duck

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duck

(dŭk)
n.
1. Any of various wild or domesticated waterbirds of the family Anatidae, characteristically having a broad flat bill, short legs, and webbed feet.
2. A female duck.
3. The flesh of a duck used as food.
The American Heritage® Medical Dictionary Copyright © 2007, 2004 by Houghton Mifflin Company. Published by Houghton Mifflin Company. All rights reserved.
References in periodicals archive ?
Grayson, our youngest son, killed his first duck on the Cache River when he was 11 years old It was a mallard drake and our lab swam the river to retrieve it for him.
One mallard drake gets out of pen, waddles across lawn.
Finally, one day, I winged a mallard drake that went down in a bean field a few hundred yards away.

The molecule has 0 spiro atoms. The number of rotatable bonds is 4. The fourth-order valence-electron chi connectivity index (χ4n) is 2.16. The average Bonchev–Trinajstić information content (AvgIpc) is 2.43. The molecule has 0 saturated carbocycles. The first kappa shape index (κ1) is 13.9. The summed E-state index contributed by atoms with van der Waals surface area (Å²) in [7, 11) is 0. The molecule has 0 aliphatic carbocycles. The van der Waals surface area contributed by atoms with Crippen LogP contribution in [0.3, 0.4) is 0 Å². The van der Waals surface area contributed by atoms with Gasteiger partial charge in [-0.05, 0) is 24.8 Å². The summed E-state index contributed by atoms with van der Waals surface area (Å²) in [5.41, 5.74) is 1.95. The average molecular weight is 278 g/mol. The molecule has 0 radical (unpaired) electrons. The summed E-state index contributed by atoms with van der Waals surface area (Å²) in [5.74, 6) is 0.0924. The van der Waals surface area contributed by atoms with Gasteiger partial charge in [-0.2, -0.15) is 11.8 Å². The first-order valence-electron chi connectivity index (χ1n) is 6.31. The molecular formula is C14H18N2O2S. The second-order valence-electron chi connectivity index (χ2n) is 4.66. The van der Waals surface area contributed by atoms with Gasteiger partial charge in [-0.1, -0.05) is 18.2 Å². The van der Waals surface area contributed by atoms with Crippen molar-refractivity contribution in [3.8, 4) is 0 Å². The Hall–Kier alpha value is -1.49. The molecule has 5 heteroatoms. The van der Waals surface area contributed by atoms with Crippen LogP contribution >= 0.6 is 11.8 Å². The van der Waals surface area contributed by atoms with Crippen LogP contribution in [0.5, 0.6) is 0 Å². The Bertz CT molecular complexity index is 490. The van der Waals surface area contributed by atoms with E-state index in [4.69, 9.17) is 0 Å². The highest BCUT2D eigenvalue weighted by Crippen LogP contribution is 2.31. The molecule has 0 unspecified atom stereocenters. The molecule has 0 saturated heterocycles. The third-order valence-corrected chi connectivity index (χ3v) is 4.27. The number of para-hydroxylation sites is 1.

After dropping this drake in the snow, I noticed the bill was different, this duck appeared to be mature, with all the features of a normal mallard drake, except it had a grayish-blue bill and no curly tail feathers.
One of the more memorable hunts from the 2009-2010 season was over a single, standard mallard drake decoy.
Then a big mallard drake came out of the sunrise and cruised by, flying slow and straight.
DU's western regional manager of conservation programs, Virginia Getz, (whose mallard drake hatched and banded in the Valley was the trophy bird of the hunt) told me that canals, levees and ditches duplicate the natural flooding processes artificially, delivering water where and when it is wanted.
The dyed buckeye burl pintail is capable of making teal, wigeon and mallard drake tweets too.
Wildlife artist Maynard Reese won the competition with his depiction of Buck with a mallard drake in his mouth.
It was a mallard drake taken the last week of the season 48 years ago.
The first day ended mostly with half limits, a few birds each, though oddly enough I bagged a big mallard drake far offshore, and my buddy Mark Keefe made a crazy-long shot on another mallard.